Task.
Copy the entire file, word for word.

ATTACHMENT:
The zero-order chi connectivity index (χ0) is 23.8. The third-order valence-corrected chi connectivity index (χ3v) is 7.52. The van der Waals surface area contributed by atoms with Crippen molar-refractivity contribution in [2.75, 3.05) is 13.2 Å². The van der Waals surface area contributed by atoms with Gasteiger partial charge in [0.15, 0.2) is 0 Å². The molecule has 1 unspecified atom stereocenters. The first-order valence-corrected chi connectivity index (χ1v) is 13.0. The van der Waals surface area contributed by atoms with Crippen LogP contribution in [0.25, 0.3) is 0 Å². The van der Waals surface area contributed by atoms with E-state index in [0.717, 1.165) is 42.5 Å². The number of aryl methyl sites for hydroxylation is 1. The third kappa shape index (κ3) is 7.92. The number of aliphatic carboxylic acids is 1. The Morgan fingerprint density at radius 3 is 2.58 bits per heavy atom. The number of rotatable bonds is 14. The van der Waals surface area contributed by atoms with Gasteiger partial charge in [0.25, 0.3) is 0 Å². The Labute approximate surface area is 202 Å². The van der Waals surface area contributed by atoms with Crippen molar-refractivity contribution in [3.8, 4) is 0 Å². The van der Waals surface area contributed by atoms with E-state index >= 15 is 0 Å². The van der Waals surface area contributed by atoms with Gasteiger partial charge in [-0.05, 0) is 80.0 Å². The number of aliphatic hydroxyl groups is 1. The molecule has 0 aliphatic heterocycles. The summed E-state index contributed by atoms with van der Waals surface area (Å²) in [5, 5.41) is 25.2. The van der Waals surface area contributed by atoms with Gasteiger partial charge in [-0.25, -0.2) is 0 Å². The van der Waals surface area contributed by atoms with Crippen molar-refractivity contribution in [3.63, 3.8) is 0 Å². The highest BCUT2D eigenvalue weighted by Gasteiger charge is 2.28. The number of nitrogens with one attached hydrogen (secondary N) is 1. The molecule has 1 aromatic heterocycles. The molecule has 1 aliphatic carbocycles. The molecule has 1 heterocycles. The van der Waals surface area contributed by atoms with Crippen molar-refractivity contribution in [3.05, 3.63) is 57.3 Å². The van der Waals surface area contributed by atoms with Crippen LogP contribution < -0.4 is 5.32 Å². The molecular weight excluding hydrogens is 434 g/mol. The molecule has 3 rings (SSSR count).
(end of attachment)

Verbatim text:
The zero-order chi connectivity index (χ0) is 23.8. The third-order valence-corrected chi connectivity index (χ3v) is 7.52. The van der Waals surface area contributed by atoms with Crippen molar-refractivity contribution in [2.75, 3.05) is 13.2 Å². The van der Waals surface area contributed by atoms with Gasteiger partial charge in [0.15, 0.2) is 0 Å². The molecule has 1 unspecified atom stereocenters. The first-order valence-corrected chi connectivity index (χ1v) is 13.0. The van der Waals surface area contributed by atoms with Crippen LogP contribution in [0.25, 0.3) is 0 Å². The van der Waals surface area contributed by atoms with E-state index in [0.717, 1.165) is 42.5 Å². The number of aryl methyl sites for hydroxylation is 1. The third kappa shape index (κ3) is 7.92. The number of aliphatic carboxylic acids is 1. The Morgan fingerprint density at radius 3 is 2.58 bits per heavy atom. The number of rotatable bonds is 14. The van der Waals surface area contributed by atoms with Gasteiger partial charge in [0.25, 0.3) is 0 Å². The Labute approximate surface area is 202 Å². The van der Waals surface area contributed by atoms with Crippen molar-refractivity contribution in [3.8, 4) is 0 Å². The van der Waals surface area contributed by atoms with E-state index >= 15 is 0 Å². The van der Waals surface area contributed by atoms with Gasteiger partial charge in [-0.05, 0) is 80.0 Å². The number of aliphatic hydroxyl groups is 1. The molecule has 0 aliphatic heterocycles. The summed E-state index contributed by atoms with van der Waals surface area (Å²) in [5, 5.41) is 25.2. The van der Waals surface area contributed by atoms with Gasteiger partial charge in [-0.25, -0.2) is 0 Å². The van der Waals surface area contributed by atoms with Crippen molar-refractivity contribution in [3.63, 3.8) is 0 Å². The highest BCUT2D eigenvalue weighted by Gasteiger charge is 2.28. The number of nitrogens with one attached hydrogen (secondary N) is 1. The molecule has 1 aromatic heterocycles. The molecule has 1 aliphatic carbocycles. The molecule has 1 heterocycles. The van der Waals surface area contributed by atoms with Crippen molar-refractivity contribution in [3.05, 3.63) is 57.3 Å². The van der Waals surface area contributed by atoms with Crippen LogP contribution < -0.4 is 5.32 Å². The molecular weight excluding hydrogens is 434 g/mol. The molecule has 3 rings (SSSR count).